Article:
Press Room

Pentagon Publication Reveals Shifting Views on Gays

Sub-Heading: 
Military Opponents of Gay Ban Increasingly Vocal; ‘Unit Cohesion’ Argument Suffers a Blow
Release Date: 
September 30, 2009
Press Contact: 
Indra Lusero, Assistant Director, Palm Center, 303-902-9402, info@palmcenter.ucsb.edu
Image: 
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SANTA BARBARA, CA, September 30, 2009 – An official Pentagon journal
has published a report calling for the repeal of the “don’t ask, don’t
tell” policy.  The article, entitled, “The Efficacy of ‘Don’t Ask, Don’t Tell,’” was written by Col. Om Prakash, and appears in the new issue of Joint Forces Quarterly.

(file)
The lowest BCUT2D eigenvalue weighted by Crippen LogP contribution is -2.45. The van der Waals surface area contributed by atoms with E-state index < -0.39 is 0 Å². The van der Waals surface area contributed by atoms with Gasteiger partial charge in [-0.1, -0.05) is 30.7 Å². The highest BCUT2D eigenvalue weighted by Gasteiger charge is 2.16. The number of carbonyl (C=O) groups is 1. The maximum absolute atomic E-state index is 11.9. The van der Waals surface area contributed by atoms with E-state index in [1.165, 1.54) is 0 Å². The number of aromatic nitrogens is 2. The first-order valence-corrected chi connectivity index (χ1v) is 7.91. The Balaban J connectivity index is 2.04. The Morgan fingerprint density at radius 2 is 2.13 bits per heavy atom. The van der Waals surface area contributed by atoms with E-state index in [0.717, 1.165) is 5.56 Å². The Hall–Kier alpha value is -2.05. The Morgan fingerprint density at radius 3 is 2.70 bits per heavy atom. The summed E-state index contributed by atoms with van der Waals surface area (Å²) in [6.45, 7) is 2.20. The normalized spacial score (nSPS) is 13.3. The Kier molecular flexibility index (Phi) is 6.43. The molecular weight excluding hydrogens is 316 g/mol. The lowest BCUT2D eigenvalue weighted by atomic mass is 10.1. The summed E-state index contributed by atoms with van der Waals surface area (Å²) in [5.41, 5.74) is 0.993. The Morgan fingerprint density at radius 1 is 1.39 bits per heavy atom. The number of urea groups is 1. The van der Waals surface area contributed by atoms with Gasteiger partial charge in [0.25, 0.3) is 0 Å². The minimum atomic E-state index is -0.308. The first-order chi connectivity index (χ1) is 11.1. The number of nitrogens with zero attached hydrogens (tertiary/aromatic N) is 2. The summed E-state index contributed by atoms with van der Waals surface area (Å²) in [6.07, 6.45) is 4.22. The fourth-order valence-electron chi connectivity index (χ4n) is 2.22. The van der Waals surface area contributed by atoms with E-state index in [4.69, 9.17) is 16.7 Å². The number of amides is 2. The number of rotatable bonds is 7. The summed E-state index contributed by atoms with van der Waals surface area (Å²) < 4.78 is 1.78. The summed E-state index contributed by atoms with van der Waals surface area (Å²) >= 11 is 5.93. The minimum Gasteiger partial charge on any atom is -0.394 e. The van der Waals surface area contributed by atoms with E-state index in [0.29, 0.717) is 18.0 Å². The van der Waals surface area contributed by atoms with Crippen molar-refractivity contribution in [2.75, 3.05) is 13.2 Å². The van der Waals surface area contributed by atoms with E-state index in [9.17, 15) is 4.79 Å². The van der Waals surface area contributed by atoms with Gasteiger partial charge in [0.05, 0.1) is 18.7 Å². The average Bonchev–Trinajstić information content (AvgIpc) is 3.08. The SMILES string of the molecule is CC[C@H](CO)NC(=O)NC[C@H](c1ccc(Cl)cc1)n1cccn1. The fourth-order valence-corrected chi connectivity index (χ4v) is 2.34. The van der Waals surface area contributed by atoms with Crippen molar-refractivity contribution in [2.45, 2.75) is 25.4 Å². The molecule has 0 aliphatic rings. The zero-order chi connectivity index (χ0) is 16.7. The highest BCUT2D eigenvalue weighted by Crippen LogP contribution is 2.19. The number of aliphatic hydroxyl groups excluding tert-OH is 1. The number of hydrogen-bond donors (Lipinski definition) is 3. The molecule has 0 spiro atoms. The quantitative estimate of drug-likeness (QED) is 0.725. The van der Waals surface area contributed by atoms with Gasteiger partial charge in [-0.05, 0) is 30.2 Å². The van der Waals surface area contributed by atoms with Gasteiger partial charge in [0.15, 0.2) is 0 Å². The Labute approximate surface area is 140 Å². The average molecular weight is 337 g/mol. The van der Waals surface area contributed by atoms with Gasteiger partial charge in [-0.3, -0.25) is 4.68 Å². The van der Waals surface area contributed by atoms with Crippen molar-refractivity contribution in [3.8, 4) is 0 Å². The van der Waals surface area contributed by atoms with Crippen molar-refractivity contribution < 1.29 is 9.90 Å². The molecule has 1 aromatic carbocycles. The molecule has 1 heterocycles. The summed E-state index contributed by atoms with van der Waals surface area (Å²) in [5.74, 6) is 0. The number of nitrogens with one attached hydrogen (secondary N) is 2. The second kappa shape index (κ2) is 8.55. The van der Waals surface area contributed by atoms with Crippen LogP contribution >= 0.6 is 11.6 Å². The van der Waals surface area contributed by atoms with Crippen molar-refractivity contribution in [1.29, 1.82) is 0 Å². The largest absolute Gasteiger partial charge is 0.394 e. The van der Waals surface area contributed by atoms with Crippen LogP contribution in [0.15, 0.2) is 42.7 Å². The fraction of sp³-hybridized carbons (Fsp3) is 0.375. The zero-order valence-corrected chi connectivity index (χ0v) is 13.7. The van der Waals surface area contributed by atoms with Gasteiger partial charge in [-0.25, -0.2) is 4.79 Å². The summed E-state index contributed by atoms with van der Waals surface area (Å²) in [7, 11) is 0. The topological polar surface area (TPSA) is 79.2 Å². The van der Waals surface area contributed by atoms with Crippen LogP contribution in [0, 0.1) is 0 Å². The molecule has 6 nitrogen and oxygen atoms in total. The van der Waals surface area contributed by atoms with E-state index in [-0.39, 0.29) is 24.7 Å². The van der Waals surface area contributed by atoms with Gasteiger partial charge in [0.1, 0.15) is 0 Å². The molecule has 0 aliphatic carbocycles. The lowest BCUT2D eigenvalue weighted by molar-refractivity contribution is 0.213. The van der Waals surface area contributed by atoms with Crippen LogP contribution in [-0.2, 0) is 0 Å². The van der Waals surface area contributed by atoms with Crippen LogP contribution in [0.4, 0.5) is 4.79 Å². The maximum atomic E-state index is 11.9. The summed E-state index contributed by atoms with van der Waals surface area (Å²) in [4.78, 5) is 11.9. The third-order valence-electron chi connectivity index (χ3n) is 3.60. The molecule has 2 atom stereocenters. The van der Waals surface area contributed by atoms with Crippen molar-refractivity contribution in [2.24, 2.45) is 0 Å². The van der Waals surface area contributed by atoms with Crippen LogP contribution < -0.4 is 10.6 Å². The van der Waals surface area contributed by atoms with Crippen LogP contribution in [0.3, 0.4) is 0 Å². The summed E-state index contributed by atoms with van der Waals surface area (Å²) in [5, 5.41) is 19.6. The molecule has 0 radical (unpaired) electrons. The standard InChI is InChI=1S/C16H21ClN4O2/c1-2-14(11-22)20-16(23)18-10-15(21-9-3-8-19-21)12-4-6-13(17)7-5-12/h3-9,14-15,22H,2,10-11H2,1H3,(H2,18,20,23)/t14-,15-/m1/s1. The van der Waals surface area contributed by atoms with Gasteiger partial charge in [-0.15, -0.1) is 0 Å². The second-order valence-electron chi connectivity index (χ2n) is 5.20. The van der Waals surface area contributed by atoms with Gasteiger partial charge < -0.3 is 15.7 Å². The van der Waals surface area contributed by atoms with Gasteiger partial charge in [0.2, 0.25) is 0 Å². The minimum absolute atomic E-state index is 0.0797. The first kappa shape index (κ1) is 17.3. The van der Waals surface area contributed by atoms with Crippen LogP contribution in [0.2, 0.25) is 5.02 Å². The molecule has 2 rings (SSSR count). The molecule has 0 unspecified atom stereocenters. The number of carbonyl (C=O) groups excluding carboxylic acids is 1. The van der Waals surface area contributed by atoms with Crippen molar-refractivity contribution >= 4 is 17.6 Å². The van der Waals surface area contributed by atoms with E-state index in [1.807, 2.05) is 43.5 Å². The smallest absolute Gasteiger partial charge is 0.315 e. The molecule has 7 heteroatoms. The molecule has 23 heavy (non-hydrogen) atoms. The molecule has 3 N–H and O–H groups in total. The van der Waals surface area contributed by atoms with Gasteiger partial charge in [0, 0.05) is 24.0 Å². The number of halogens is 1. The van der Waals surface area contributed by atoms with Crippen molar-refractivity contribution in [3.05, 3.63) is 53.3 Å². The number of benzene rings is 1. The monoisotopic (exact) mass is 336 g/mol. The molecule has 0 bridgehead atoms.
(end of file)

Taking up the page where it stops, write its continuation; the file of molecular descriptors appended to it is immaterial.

For a pdf version of this release, click here. SANTA BARBARA, CA, September 30, 2009 – An official Pentagon journal has published a report calling for the repeal of the “don’t ask, don’t tell” policy.  The article, entitled, “The Efficacy of ‘Don’t Ask, Don’t Tell,’” was written by Col. Om Prakash, and appears in the new issue of Joint Force Quarterly, a top military journal published for the Chairman of the Joint Chiefs of Staff.  According to the article, “there is no scientific evidence to support the claim that unit cohesion will be negatively affected if homosexuals serve openly.” Based on this research, it concludes that the Obama administration should not “reexamine the issue" but instead should "examine how to implement the repeal of the ban.”“The publication of this article is a watershed in the debate over military service by open gays and lesbians," said Dr. Nathaniel Frank, Senior Research Fellow at the Palm Center and author of Unfriendly Fire, a history of “don’t ask, don’t tell.”  “It does not mean that Chairman Mullen has announced his support for repeal, but it does reflect a seismic shift in military opinion on the gay troops issue. It shows that even people inside the Pentagon are increasingly critical of the policy and are willing to air that publicly.” Frank cited recent research showing that, while many service members oppose a change in the policy, the vast majority are tolerant of and able to work with gay peers.Col. Prakash’s study was selected as the first-place winner of the Secretary of Defense National Security Essay competition, which is sponsored by the National Defense University Foundation.  He wrote it while studying at the National Defense University, early in 2009.  Currently he serves in the Office of the Secretary of Defense, where he is Director of Operations for Industrial Policy.In his article, Col. Prakash cites a wealth of data showing that openly gay service works, including an article published by Palm Center Director, Aaron Belkin, in Parameters, the official journal of the U.S. Army War College. Col. Prakash's report follows a long line of military and government research which shows that allowing gays and lesbians to serve openly will not compromise military readiness.  For a list of these studies, see pages 9-10 of this report. Col. Prakash told Palm Center staff that he chose the topic because he was interested in how it was approached as a policy decision. “I tried very hard to approach it as analytically as possible,” he said. “A lot of what’s written on this issue is really an appeal to emotions, but I was interested in looking just at the facts at hand.” He said he would not necessarily read great meaning into the fact that his essay criticizing “don’t ask, don’t tell” won an essay competition sponsored by the military, or the fact that it was published in the Joint Chiefs’ flagship military journal. “They’re merely looking, I think, at how arguments are presented and how the facts are analyzed,” he said.But experts on military policy say the article is among the first to express public criticism by active duty personnel of the gay ban. Many refuse to discuss the matter publicly, either because they fear repercussions for their careers or out of a concern that criticism of the policy will look to subordinates like an inappropriate vote of no confidence in standing military policy. But Col. Prakash said that, while aware of the risks, he had no problem conducting research into this issue and sharing his conclusions. “I’m not afraid to look at the facts,” he said. “I did not approach this with a point of view.” Asked if he had encountered blowback from the military, he said he was “still waiting to see if there’s any criticism or backlash.”###The Palm Center is a think tank at the University of California, Santa Barbara. Since 1998, the Center has been a leader in commissioning and disseminating research in the areas of gender, sexuality, and the military. For more information visit www.palmcenter.ucsb.edu.